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One hundred seventy years later, and not much has changed
 
Photo courtesy: Library of Congress/Map Division
 

By Joseph Rios
News@lavozcolorado.com
 
02/27/2018

At the time of the Mexican-American War, United States President James K. Polk saw an opportunity for the country to “manifest” its destiny by expanding its territory. Before calling for military action, Polk sent diplomat John Sidell to Mexico to settle a controversy regarding the border between the two countries. Polk pushed Mexican officials to accept a deal for $25 million in exchange for Mexico’s territories in California and New Mexico.

Mexico didn’t bite on the deal, and the United States responded by sending thousands of troops near the Nueces River and the Rio Grande, a territory owned by Mexico. Congress officially voted to declare war on Mexico on May 13, 1846.

The war was controversial, and some of Polk’s critics argued that he provoked Mexico into war. When he was an Illinois congressman, Abraham Lincoln gave a speech questioning the motives behind the Mexican-American War. He called the war unnecessary and unconstitutional and said Polk was looking for “military glory.”

Polk had believed the war would only last three to four months, but it lasted nearly two years until the Treaty of Gudalupe Hidalgo was signed on February 2, 1848. When the treaty was signed the United States found itself with over 500,000 square miles of new land. Just as important as new land, thousands of Mexicans became foreigners in their own home. They were faced with a choice: stay and gain citizenship in the United States, or leave.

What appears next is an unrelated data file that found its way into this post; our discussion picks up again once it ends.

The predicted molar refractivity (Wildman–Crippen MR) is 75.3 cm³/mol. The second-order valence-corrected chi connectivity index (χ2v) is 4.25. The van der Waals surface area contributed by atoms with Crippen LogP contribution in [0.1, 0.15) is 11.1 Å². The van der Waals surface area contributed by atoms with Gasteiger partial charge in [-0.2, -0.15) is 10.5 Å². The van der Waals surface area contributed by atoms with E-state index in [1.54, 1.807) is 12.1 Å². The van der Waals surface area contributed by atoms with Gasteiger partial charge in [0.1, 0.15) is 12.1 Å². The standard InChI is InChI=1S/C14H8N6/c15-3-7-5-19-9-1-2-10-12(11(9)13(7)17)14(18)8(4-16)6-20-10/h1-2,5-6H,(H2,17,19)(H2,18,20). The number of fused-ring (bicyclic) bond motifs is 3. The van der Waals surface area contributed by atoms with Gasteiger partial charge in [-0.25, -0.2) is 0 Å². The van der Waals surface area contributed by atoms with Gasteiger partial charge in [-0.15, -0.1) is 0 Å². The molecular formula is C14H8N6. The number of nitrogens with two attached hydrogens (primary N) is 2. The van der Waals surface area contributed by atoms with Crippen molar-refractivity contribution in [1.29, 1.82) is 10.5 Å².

The Treaty of Guadlupe Hidalgo had sections that were supposed to protect property rights of Mexicans who were living in territory that belonged to the United States after the war. Unfortunately, that wasn’t the case, and the period after the war was a dark time for many Mexicans now in U.S. territory. They fell victim to fraud, violence and a legal system that heavily favored white Americans.

History has a funny and sometimes cruel way of repeating itself. Today we see a government arguing and leveraging the lives of Mexicans who are in the DACA program, a lot of which that have only known the United States to be their home. We see a President pushing and almost encouraging racial tension toward Mexican immigrants as he calls for a border wall.

Broken promises from the treaty draw disturbing similarities to what we see today with the DACA program. It’s been 170 years since the Treaty of Gudalupe Hidalgo was signed, and Mexicans are seeing a repeat in history.

 

 

 

 

 
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